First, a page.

Understanding Postpartum Depression

* Adapted from the Journal of Midwifery & Women’s Health Vol 47, No. 5, Sept/Oct 2002

Bringing home a new baby is a major event, and while it is often a joyful time you may find your emotions and moods are not what you expected. As many as 3 out of 4 women experience short mood swings, tearfulness, or irritability during the first week after birth. These symptoms may worsen when you are tired or anxious. If you are not sleeping, or you are becoming increasingly upset, you should talk with your health care provider.

Postpartum Depression

Postpartum depression may be indicated by the following symptoms:

  • Feeling like a failure as a mother
  • Feelings of panic
  • Loss of appetite
  • Fear that you will hurt yourself or your baby
  • Feeling guilty
  • Feelings of anxiousness and insecurity
  • Feeling overwhelmed
  • Crying a lot
  • Feeling like you are not normal or real anymore
  • Difficulty sleeping – you can’t sleep, even when the baby is sleeping
  • Angry; feeling like you might explode
  • Feeling lonely
  • Can’t make decisions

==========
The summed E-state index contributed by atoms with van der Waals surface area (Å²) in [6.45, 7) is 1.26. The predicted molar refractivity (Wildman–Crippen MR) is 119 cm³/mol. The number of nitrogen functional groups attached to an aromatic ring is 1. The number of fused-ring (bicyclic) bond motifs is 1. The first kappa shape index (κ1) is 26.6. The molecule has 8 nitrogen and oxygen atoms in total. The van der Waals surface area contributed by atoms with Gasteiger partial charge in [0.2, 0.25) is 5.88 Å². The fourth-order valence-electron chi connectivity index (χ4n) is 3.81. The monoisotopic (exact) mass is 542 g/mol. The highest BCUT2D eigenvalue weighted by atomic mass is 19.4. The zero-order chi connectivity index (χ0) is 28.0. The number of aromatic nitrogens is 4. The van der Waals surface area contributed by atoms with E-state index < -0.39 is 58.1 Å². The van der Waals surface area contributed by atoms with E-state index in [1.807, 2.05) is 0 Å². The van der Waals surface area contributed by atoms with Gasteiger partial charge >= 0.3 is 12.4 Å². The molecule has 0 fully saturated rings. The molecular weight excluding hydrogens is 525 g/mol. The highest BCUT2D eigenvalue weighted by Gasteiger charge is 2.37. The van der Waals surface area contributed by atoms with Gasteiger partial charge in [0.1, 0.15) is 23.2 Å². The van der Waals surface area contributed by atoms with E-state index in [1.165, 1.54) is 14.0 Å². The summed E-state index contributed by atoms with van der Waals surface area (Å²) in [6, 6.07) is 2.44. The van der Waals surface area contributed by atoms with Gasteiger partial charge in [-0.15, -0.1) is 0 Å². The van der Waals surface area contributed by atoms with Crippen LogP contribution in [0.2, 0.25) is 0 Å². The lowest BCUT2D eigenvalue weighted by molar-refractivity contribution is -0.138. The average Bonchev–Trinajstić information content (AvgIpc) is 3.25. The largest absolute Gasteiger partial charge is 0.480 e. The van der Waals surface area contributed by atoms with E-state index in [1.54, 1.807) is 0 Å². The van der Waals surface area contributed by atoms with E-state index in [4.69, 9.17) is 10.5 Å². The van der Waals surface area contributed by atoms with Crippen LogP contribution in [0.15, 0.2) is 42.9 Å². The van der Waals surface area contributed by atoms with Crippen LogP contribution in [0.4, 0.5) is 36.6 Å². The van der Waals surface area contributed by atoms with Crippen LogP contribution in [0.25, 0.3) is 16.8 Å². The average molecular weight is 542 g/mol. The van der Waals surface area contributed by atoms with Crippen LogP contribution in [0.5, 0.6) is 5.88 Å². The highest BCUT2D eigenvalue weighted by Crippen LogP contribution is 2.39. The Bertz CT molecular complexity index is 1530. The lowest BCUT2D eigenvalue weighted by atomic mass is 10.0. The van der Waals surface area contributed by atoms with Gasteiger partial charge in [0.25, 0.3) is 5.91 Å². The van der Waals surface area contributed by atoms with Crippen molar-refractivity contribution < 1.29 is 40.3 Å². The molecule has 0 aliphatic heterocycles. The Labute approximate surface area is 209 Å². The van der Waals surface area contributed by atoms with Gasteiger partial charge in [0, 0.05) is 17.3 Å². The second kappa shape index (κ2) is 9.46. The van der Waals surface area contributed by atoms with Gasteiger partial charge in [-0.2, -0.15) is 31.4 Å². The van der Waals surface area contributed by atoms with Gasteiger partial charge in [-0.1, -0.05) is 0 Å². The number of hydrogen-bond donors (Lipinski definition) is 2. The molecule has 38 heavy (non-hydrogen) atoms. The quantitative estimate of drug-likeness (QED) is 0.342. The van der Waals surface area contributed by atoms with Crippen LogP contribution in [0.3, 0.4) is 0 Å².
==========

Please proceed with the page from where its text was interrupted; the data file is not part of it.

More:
• Inability to concentrate or focus
  • Thinking the baby might be better off without you

If you have any of these symptoms, please don’t wait – call your health care provider.

Postpartum Psychosis

A very small number of women will experience a more severe postpartum reaction in which they will lose touch with reality. Those who develop postpartum psychosis may see or hear things that do not exist, or they may exhibit strange and potentially dangerous behavior. This is an emergency, and help must be sought immediately for women experiencing these symptoms.

Who Will Experience Postpartum Depression?

Postpartum depression is caused by a combination of factors, and can affect women from all walks of life. Hormone changes after childbirth, a self or family history of depression, and stressful life events are just some of the factors that contribute to postpartum depression. Childbirth is a major life event, and it can trigger sources of trauma from the past. If you think any of these risks might apply to you, you should talk to you health care provider before your labor and birth.

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